The U.S. State Department will not propose putting Southeast Alaska’s transboundary mine conflict before the International Joint Commission. That’s the U.S.-Canada panel that addresses cross-border water issues.
Critics of transboundary mining have been lobbying the federal government to put the issue before the commission. They include tribal, fisheries and environmental groups, as well as local governments.
The critics say the commission is the best way to keep British Columbia mines and exploration projects from polluting salmon-rich rivers that flow into Southeast Alaska.
Lt. Gov. Byron Mallott asked for a sit-down meeting with Secretary of State John Kerry during his recent visit to Alaska.
“I didn’t get to meet with him. I did have the opportunity to mention it to him, that it was an issue,” he says.
Mallott heads up a state working group looking into transboundary mines. He planned to lobby Kerry to request involvement of the International Joint Commission.
“I mentioned that I was going to follow up with the State Department and then I saw that he was later asked a question and commented on the importance of the transboundary river issues,” he says.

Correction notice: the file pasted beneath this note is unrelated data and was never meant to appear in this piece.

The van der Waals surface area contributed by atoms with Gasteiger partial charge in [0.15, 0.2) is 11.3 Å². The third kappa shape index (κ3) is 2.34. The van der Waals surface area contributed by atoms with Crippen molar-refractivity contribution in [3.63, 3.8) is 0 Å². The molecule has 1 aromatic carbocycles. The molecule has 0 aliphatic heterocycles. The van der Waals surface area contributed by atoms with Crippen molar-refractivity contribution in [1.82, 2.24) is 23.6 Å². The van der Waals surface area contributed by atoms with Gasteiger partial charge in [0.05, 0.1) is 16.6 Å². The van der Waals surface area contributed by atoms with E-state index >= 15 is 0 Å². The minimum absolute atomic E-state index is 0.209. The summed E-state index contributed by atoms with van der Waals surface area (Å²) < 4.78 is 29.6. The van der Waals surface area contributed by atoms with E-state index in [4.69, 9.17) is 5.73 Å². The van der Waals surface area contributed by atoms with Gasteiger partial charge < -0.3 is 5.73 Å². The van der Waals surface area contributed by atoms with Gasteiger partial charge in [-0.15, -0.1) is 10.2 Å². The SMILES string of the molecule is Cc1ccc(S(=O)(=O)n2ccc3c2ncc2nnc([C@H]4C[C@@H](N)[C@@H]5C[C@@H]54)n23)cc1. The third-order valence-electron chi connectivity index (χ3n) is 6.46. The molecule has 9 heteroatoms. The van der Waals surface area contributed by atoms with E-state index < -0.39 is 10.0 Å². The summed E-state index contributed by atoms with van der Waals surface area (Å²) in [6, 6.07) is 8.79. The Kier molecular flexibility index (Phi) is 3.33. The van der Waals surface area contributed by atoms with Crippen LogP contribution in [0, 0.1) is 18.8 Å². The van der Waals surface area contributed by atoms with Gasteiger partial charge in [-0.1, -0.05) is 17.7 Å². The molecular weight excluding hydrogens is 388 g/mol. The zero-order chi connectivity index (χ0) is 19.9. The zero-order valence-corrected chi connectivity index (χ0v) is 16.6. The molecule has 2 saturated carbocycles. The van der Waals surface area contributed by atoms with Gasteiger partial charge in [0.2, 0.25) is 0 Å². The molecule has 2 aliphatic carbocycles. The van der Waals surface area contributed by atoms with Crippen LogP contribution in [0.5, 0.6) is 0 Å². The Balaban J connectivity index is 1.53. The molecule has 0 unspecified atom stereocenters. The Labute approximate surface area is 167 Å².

Mallott says he’s not sure that means Kerry is ready to take action, “but it does mean hopefully that the State Department has this issue on its radar.”
And it does.
The department, in responoce to our inquiry, says it’s concerned about British Columbia mining’s impacts on Alaskans, including Native groups, commercial fishermen and the tourism industry. It added that it had shared those concerns with senior levels of Canada and British Columbia’s governments.
But State Department officials say they do not anticipate referring the issue to the International Joint Commission at this time. Instead, they’re relying on increased cooperation between Alaska and British Columbia.
Guy Archibald, works on mining issues for the Southeast Alaska Conservation Council, says he’s surprised.
“The IJC has over a century of action that has been very effective everywhere from Washington State to New York State in avoiding disputes across the boundary,” says Archibald, who coordinates the Inside Passage Waterkeepers group.
One tribal leader says he’ll pursue another avenue.
“If the State Department isn’t willing to step in and help us, then this is something that we have to step up and take on ourselves,” says Rob Sanderson Jr., a member of the Central Council of the Tlingit and Haida Indian Tribes of Alaska’s Executive Committee.
He also co-chairs the United Tribal Transboundary Mining Work Group.
“We do have that relationship with the federal government that we need to exercise. Basically, when they say ‘We’re not going to seek a referral,’ we are going to have to take matters into our own hands,” he says.
The transboundary work group includes about a dozen tribal governments in Southeast Alaska.
Sanderson says they’ll seek additional support before using their role as sovereign governments to ask the State Department for International Joint Commission involvement.